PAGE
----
5. 5. The chemical diversity of exo-terrestrial planetary debris around white dwarfs 5Figure 4. Same as Fig. 3, but for SDSS 1228+1040 (left) and GALEX 1931+0117 (right). The interstellar lines in their spectra are areblue-shifted with respect to the photospheric features by 36 km s−1 and 61 km s−1 , respectively. The strong absorption band seen near1410 ˚ in the COS spectrum of GALEX 1931+0117 is thought to be related to an autoionisation line of Si ii or to a resonance feature in Athe photoionisation cross section (Sect. 3.2.2). The same features is seen, though much weaker, in SDSS 1228+1040. The Si iv 1394,1403 ˚ Adoublet in SDSS 1228+1040 shows additional absorption, blue-shifted with respect to the photospheric features, which is of circumstellarorigin (Sect. 7).c 2006 RAS, MNRAS 000, 1–16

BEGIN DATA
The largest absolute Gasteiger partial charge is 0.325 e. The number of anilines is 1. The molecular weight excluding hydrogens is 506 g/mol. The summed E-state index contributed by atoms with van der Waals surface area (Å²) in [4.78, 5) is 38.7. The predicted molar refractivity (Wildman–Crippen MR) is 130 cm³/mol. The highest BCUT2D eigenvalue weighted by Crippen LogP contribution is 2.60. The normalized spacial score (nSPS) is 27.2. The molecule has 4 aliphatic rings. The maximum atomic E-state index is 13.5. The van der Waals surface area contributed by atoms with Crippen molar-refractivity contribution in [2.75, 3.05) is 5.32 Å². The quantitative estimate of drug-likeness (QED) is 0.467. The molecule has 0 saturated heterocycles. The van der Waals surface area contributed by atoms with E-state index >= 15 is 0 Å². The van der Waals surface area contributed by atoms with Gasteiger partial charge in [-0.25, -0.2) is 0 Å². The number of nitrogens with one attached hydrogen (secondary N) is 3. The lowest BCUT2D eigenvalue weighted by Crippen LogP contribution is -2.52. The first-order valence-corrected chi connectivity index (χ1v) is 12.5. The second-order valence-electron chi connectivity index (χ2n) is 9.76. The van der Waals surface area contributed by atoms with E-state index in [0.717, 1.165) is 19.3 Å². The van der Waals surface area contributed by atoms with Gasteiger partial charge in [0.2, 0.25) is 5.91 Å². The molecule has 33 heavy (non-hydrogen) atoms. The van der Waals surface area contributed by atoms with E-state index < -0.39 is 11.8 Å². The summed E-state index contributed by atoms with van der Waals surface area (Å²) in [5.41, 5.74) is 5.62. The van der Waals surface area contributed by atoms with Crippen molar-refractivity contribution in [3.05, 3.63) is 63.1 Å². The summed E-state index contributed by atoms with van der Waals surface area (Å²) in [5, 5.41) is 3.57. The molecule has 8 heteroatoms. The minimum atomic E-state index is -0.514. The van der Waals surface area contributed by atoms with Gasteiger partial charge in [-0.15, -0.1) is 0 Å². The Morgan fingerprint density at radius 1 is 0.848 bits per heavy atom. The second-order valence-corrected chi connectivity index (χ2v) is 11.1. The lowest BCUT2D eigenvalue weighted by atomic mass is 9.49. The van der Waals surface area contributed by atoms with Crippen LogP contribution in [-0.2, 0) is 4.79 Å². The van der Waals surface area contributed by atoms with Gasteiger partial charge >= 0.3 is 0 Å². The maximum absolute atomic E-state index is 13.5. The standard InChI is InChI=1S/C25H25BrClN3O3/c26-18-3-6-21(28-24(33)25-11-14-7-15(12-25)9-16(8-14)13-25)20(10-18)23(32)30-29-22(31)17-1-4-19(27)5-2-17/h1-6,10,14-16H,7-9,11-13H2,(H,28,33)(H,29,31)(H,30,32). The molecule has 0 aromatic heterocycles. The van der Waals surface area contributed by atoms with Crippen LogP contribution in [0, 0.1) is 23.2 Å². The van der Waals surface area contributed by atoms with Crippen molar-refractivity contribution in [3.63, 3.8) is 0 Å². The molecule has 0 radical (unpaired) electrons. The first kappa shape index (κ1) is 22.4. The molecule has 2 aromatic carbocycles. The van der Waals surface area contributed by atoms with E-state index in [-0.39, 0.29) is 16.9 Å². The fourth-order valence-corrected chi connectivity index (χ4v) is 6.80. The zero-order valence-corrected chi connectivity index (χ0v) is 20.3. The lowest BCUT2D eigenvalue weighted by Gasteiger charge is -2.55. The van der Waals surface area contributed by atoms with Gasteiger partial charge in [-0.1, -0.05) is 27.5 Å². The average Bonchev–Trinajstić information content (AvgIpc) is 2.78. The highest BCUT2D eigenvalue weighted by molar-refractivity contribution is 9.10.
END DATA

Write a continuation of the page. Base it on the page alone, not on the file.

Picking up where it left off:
6. 6. 6 B.T. G¨nsicke et al. a Table 2. List of major line features used for the abundance deter- minations and upper limits. Because of the different wavelength ranges of the available spectra not all lines could be used for all four stars. Ion Vacuum wavelengths [˚] A C ii 1334.530,1335.660,1335.708 C iii 1174.930,1175.260,1175.590,1175.710,1175.987,1176.370 Ni 1199.550,1200.220,1200.710 Oi 1152.150,1302.170,1304.860,1306.030 Mg ii 1239.925,1240.395,1367.257,1367.708,1369.423, 4482.383,4482.407,4482.583 Al ii 1670.787,1719.442,1724.922,1724.982,1760.106,1761.977, 1763.869,1763.952,1765.816 Al iii 1379.670,1384.132,1605.766,1611.873Figure 2. The normalised optical spectra (gray) of PG 0843+516 Si ii 1190.416,1193.292,1194.500,1197.394,1246.740,1248.426,(WHT), PG 1015+161 (VLT/UVES, binned to 0.2 ˚), and A 1250.091,1250.436,1251.164,1260.422,1264.738,1265.002,SDSS 1228+1040 (VLT/UVES, binned to 0.05 ˚), along with A 1304.370,1305.592,1309.276,1309.453,1311.256,1346.884,the best-fit models (black). The width of the Mg ii line in 1348.543,1350.072,1350.516,1350.656,1352.635,1353.721,PG 0843+516 is due to the low resolution of the WHT data. In 1526.707,1533.431,3854.758,3857.112,3863.690,4129.219,the spectrum of SDSS 1228+1040, the photospheric absorption of 4132.059,5042.430,5057.394,6348.864,6373.132Ca ii K is embedded in a double-peaked emission line from the Si iii 1140.546,1141.579,1142.285,1144.309,1144.959,1154.998,gaseous debris disc, which is, however, so broad that it does not 1155.959,1156.782,1158.101,1160.252,1161.579,1206.500,affect the measurement of the Ca abundance. 1206.555,1294.545,1296.726,1298.892,1301.149,1303.323, 1312.591,1341.458,1342.389,1365.253,1417.237 Si iv 1393.775,1402.770used a fine grid of models spanning the range of temper- P ii 1149.958,1152.818,1153.995,1155.014,1156.970,1159.086,atures and surface gravities found for the four targets by 1249.830,1452.900,1532.533,1535.923,1536.416,1542.304,previous studies (Table 1) and determined the best-fit pa- 1543.133,1543.631rameter by minimising χ2 , using the very good relative flux P iii 1334.813,1344.326calibration as an additional constraint. The errors reported S ii 1250.584,1253.811,1259.519in Sect. 4 are statistical only and do not include systematic S iii 1194.041,1194.433effects of observation, reduction, or models. More realistic Ca ii 1169.029, 1169.198,1341.890,3737.965,3934.777errors can be estimated from a comparison with the other Sc ii 1418.773,1418.793measurements in the literature, which used similar models, Ti iii 1298.633,1298.697,1298.996,1327.603but optical spectra. Table 1 suggests a systematic trend for V iii 1148.465,1149.945,1149.945 Cr iii 1136.669,1146.342,1247.846,1252.616,1259.018,1261.865,somewhat lower temperatures derived from the ultraviolet 1263.611data when compared to the values based on optical spec- Mn ii 1162.015,1188.505,1192.316,1192.330,1197.184,1199.391,troscopy. A similar trend is seen for DA white dwarfs with 1201.118,1233.956,1254.410Teff ∼ 20 000 K in Lajoie & Bergeron (2007), who compared Mn iii 1174.809,1177.478,1179.851,1183.308,1183.863,1183.880the effective temperatures derived from optical and (Inter- Fe ii/iii many weak lines, individually recognisable 1140-1152national Ultraviolet Explorer ) ultraviolet spectroscopy. We Ni ii 1317.217,1335.201,1370.123,1381.286,1393.324,1411.065carried out a range of test calculations to explore the effectof these systematic uncertainties in Teff and log g on thederived metal abundances (Sect. 3.2). The abundances andmass fluxes do not change by more than ≃ 0.1 dex, which is GALEX 1931+0117 has the richest absorption spectrum, inless than the typical uncertainty of our fits, and the abun- which we securely identified transitions of nine elements (C,dance ratios vary by much less. Hence, the discussion in O, Al, Si, P, S, Cr, Fe, Ni), and we included those metals inSect. 5 and 6 is not affected by the systematic uncertainties the abundance analysis of all four targets. We also include inin Teff and log g. the analysis N, Na, Ti, V, Mn, which have moderately strong Finally, to assess the possible effect that the presence of transitions in the wavelength range covered by the COS ob-metals has on the effective temperature and surface gravity, servations, but that were not detected. All metals were fullywe computed a small grid of models for the two most metal- included in the calculation of the equation of state.polluted stars (PG 0843+516, GALEX 1931+0117), includ- Synthetic spectra were calculated adopting the atmo-ing metals at the abundances determined in Sect. 3.2, and spheric parameters determined in Sect. 3.1, and includ-re-fitted the HST /COS spectra. For both stars, the best-fit ing approximately 2500 metal lines. The basic source ofTeff and log g did not change significantly, and we there- atomic line data (wavelengths, excitation energies, transi-fore adopted the atmospheric parameters from the pure- tion probabilities log gf, Stark broadening constant Γ4 ) washydrogen fits for all four targets. VALD (Vienna Atomic Line Database), which is described in Piskunov et al. (1995), Ryabchikova et al. (1997), and Kupka et al. (1999, 2000). The ion Si ii has a large number3.2 Metal abundances of lines in the ultraviolet, and we noted a significant scatterThe COS spectra of the four white dwarfs contain a in the abundances derived from different lines. Replacing themultitude of absorption lines from a range of elements. log gf values from VALD values with those from the NIST c 2006 RAS, MNRAS 000, 1–16